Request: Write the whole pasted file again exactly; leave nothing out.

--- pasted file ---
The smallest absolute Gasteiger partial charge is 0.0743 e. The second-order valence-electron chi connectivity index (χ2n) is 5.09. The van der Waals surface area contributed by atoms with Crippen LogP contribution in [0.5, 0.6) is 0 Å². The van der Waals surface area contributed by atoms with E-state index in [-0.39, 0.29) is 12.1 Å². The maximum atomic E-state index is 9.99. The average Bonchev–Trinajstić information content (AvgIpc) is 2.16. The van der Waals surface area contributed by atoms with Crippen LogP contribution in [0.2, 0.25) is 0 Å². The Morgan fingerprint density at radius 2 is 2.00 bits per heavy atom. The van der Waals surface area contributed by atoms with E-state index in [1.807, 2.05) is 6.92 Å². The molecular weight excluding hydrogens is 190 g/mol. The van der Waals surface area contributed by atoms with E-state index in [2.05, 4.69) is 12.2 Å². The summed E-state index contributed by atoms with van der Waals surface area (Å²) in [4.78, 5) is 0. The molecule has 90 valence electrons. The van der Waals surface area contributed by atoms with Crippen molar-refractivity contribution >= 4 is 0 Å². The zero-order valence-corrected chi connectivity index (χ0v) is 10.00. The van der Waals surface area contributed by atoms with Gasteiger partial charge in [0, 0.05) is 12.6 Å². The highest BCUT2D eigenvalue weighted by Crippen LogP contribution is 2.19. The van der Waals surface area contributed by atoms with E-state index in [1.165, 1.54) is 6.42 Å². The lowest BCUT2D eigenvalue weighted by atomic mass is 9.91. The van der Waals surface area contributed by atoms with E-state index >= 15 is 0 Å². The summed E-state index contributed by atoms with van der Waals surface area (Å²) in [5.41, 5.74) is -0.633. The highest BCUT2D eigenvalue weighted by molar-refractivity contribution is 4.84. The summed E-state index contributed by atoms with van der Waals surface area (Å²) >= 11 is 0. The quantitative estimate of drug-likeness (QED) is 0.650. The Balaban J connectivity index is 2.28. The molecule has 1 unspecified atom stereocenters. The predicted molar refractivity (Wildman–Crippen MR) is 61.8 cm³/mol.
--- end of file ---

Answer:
The smallest absolute Gasteiger partial charge is 0.0743 e. The second-order valence-electron chi connectivity index (χ2n) is 5.09. The van der Waals surface area contributed by atoms with Crippen LogP contribution in [0.5, 0.6) is 0 Å². The van der Waals surface area contributed by atoms with E-state index in [-0.39, 0.29) is 12.1 Å². The maximum atomic E-state index is 9.99. The average Bonchev–Trinajstić information content (AvgIpc) is 2.16. The van der Waals surface area contributed by atoms with Crippen LogP contribution in [0.2, 0.25) is 0 Å². The Morgan fingerprint density at radius 2 is 2.00 bits per heavy atom. The van der Waals surface area contributed by atoms with E-state index in [1.807, 2.05) is 6.92 Å². The molecular weight excluding hydrogens is 190 g/mol. The van der Waals surface area contributed by atoms with E-state index in [2.05, 4.69) is 12.2 Å². The summed E-state index contributed by atoms with van der Waals surface area (Å²) in [4.78, 5) is 0. The molecule has 90 valence electrons. The van der Waals surface area contributed by atoms with Crippen molar-refractivity contribution >= 4 is 0 Å². The zero-order valence-corrected chi connectivity index (χ0v) is 10.00. The van der Waals surface area contributed by atoms with Gasteiger partial charge in [0, 0.05) is 12.6 Å². The highest BCUT2D eigenvalue weighted by Crippen LogP contribution is 2.19. The van der Waals surface area contributed by atoms with E-state index in [1.165, 1.54) is 6.42 Å². The lowest BCUT2D eigenvalue weighted by atomic mass is 9.91. The van der Waals surface area contributed by atoms with E-state index >= 15 is 0 Å². The summed E-state index contributed by atoms with van der Waals surface area (Å²) in [5.41, 5.74) is -0.633. The highest BCUT2D eigenvalue weighted by molar-refractivity contribution is 4.84. The summed E-state index contributed by atoms with van der Waals surface area (Å²) >= 11 is 0. The quantitative estimate of drug-likeness (QED) is 0.650. The Balaban J connectivity index is 2.28. The molecule has 1 unspecified atom stereocenters. The predicted molar refractivity (Wildman–Crippen MR) is 61.8 cm³/mol.